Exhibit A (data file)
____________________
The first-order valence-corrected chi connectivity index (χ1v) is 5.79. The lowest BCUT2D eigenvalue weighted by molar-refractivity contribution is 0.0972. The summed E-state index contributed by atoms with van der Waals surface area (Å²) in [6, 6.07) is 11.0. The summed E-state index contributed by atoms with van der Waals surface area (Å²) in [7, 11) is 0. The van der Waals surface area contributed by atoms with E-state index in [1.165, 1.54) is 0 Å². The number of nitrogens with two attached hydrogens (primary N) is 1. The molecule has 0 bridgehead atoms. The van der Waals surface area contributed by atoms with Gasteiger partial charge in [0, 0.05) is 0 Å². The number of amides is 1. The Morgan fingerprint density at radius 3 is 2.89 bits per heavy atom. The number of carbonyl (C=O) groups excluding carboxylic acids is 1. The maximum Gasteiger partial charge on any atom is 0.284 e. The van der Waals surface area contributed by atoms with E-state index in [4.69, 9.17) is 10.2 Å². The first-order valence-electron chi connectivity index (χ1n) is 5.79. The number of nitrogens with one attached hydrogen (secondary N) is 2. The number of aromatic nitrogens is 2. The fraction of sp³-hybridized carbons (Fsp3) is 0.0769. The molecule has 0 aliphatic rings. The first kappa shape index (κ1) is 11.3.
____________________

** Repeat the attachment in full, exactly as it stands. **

The first-order valence-corrected chi connectivity index (χ1v) is 5.79. The lowest BCUT2D eigenvalue weighted by molar-refractivity contribution is 0.0972. The summed E-state index contributed by atoms with van der Waals surface area (Å²) in [6, 6.07) is 11.0. The summed E-state index contributed by atoms with van der Waals surface area (Å²) in [7, 11) is 0. The van der Waals surface area contributed by atoms with E-state index in [1.165, 1.54) is 0 Å². The number of nitrogens with two attached hydrogens (primary N) is 1. The molecule has 0 bridgehead atoms. The van der Waals surface area contributed by atoms with Gasteiger partial charge in [0, 0.05) is 0 Å². The number of amides is 1. The Morgan fingerprint density at radius 3 is 2.89 bits per heavy atom. The number of carbonyl (C=O) groups excluding carboxylic acids is 1. The maximum Gasteiger partial charge on any atom is 0.284 e. The van der Waals surface area contributed by atoms with E-state index in [4.69, 9.17) is 10.2 Å². The first-order valence-electron chi connectivity index (χ1n) is 5.79. The number of nitrogens with one attached hydrogen (secondary N) is 2. The number of aromatic nitrogens is 2. The fraction of sp³-hybridized carbons (Fsp3) is 0.0769. The molecule has 0 aliphatic rings. The first kappa shape index (κ1) is 11.3.